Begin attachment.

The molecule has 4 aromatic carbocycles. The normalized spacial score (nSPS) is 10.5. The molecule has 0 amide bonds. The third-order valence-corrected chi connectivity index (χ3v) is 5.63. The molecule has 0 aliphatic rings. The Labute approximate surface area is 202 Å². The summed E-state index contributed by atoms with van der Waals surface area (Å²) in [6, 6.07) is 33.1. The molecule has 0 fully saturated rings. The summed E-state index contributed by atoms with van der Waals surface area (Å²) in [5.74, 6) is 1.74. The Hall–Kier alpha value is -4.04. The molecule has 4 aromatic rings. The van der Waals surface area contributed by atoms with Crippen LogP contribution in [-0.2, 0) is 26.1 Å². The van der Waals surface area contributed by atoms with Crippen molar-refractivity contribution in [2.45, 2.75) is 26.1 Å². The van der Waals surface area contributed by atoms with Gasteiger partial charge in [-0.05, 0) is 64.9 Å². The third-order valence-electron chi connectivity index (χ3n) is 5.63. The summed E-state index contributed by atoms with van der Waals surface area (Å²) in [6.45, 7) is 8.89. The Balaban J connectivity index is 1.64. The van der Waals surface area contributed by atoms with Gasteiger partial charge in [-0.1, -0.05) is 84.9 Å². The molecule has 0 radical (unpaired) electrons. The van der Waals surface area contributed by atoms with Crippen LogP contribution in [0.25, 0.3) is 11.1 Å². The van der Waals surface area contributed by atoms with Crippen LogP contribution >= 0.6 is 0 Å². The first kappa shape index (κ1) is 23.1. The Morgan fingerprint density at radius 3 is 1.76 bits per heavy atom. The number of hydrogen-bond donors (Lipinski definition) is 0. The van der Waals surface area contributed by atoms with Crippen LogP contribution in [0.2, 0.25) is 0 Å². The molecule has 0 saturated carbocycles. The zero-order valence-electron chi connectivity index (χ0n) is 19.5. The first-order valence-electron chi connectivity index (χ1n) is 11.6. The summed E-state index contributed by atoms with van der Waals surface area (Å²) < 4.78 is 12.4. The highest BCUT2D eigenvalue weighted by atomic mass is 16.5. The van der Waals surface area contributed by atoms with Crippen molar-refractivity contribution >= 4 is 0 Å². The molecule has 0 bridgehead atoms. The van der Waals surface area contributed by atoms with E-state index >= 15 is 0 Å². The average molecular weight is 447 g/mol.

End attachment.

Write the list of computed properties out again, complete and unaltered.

The molecule has 4 aromatic carbocycles. The normalized spacial score (nSPS) is 10.5. The molecule has 0 amide bonds. The third-order valence-corrected chi connectivity index (χ3v) is 5.63. The molecule has 0 aliphatic rings. The Labute approximate surface area is 202 Å². The summed E-state index contributed by atoms with van der Waals surface area (Å²) in [6, 6.07) is 33.1. The molecule has 0 fully saturated rings. The summed E-state index contributed by atoms with van der Waals surface area (Å²) in [5.74, 6) is 1.74. The Hall–Kier alpha value is -4.04. The molecule has 4 aromatic rings. The van der Waals surface area contributed by atoms with Crippen LogP contribution in [-0.2, 0) is 26.1 Å². The van der Waals surface area contributed by atoms with Crippen molar-refractivity contribution in [2.45, 2.75) is 26.1 Å². The van der Waals surface area contributed by atoms with Gasteiger partial charge in [-0.05, 0) is 64.9 Å². The third-order valence-electron chi connectivity index (χ3n) is 5.63. The summed E-state index contributed by atoms with van der Waals surface area (Å²) in [6.45, 7) is 8.89. The Balaban J connectivity index is 1.64. The van der Waals surface area contributed by atoms with Gasteiger partial charge in [-0.1, -0.05) is 84.9 Å². The molecule has 0 radical (unpaired) electrons. The van der Waals surface area contributed by atoms with Crippen LogP contribution in [0.25, 0.3) is 11.1 Å². The van der Waals surface area contributed by atoms with Crippen LogP contribution >= 0.6 is 0 Å². The first kappa shape index (κ1) is 23.1. The Morgan fingerprint density at radius 3 is 1.76 bits per heavy atom. The number of hydrogen-bond donors (Lipinski definition) is 0. The van der Waals surface area contributed by atoms with Crippen LogP contribution in [0.2, 0.25) is 0 Å². The molecule has 0 saturated carbocycles. The zero-order valence-electron chi connectivity index (χ0n) is 19.5. The first-order valence-electron chi connectivity index (χ1n) is 11.6. The summed E-state index contributed by atoms with van der Waals surface area (Å²) < 4.78 is 12.4. The highest BCUT2D eigenvalue weighted by atomic mass is 16.5. The van der Waals surface area contributed by atoms with Crippen molar-refractivity contribution >= 4 is 0 Å². The molecule has 0 bridgehead atoms. The van der Waals surface area contributed by atoms with E-state index >= 15 is 0 Å². The average molecular weight is 447 g/mol.